But throughout, Ivan was unphased in his outlook. He knows that youth networks like the Asia Pacific Indigenous Youth Network are expanding their efforts and advancing their solutions for protecting the environment in the midst of a rapidly changing climate. He knows that real solutions are not coming from the large monied, boardroom conversations about those very forests where his family is from. In fact, he puts his attention instead on the everyday citizens stepping up, as indigenous groups are doing around the world.
At the end of the conference, Ivan returned home just as a cyclone hit and devastated his country, the very epicenter on his hometown. He spent two nights in the Manila airport before the road was cleared enough for him to go home and help his family. The “super typhoon” was the second to hit the Philippines in five years. I spoke to Ivan a week later. Again, he was still unphased. This is the reality of the world he lives in today. He says he cultivates calmness, for he knows that the absurd environmental calamities around him could destroy his spirit. Instead he channels his anger into productive work. Ivan and countless others deserve public platforms and decision making spaces in which their perspectives are fully considered.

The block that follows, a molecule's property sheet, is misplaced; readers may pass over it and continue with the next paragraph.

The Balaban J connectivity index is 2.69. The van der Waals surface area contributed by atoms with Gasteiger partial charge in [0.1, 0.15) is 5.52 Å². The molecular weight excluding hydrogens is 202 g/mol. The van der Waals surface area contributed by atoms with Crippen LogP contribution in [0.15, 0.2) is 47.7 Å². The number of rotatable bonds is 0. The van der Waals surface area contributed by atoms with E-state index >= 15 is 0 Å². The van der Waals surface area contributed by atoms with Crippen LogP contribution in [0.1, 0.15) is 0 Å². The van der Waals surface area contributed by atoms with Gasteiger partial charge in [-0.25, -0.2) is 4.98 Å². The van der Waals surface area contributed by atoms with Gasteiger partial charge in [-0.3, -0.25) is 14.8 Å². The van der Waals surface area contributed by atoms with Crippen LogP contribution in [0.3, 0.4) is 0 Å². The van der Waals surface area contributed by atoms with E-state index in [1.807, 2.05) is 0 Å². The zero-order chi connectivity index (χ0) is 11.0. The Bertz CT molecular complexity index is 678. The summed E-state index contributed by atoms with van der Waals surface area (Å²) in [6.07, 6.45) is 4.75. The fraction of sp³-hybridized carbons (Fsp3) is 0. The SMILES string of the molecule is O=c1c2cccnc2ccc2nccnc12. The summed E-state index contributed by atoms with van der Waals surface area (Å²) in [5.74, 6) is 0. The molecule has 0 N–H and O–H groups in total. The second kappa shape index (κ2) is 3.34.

Indigenous Peoples make up about 5% of the world’s population, but 80% of the biodiversity on Earth lies within Indigenous lands. This is not coincidental. Indigenous people, and particularly Indigenous women, are reminding the rest of us what is at stake. Yet GCAS seemed to show us a very different picture – one in which frontline voices continue to be marginalized and funding does not reach those returning home to climate-amplified disasters. What we’ve heard from the youth, women, and Indigenous groups that we fund is that they want fewer assumptions, and more allyship. Less teaching and big ideas, and more listening and trust.
If we support the self-determination of impacted communities, solutions trickle up. If Indigenous women are protected, we all are. If Ivan is safer, we all are.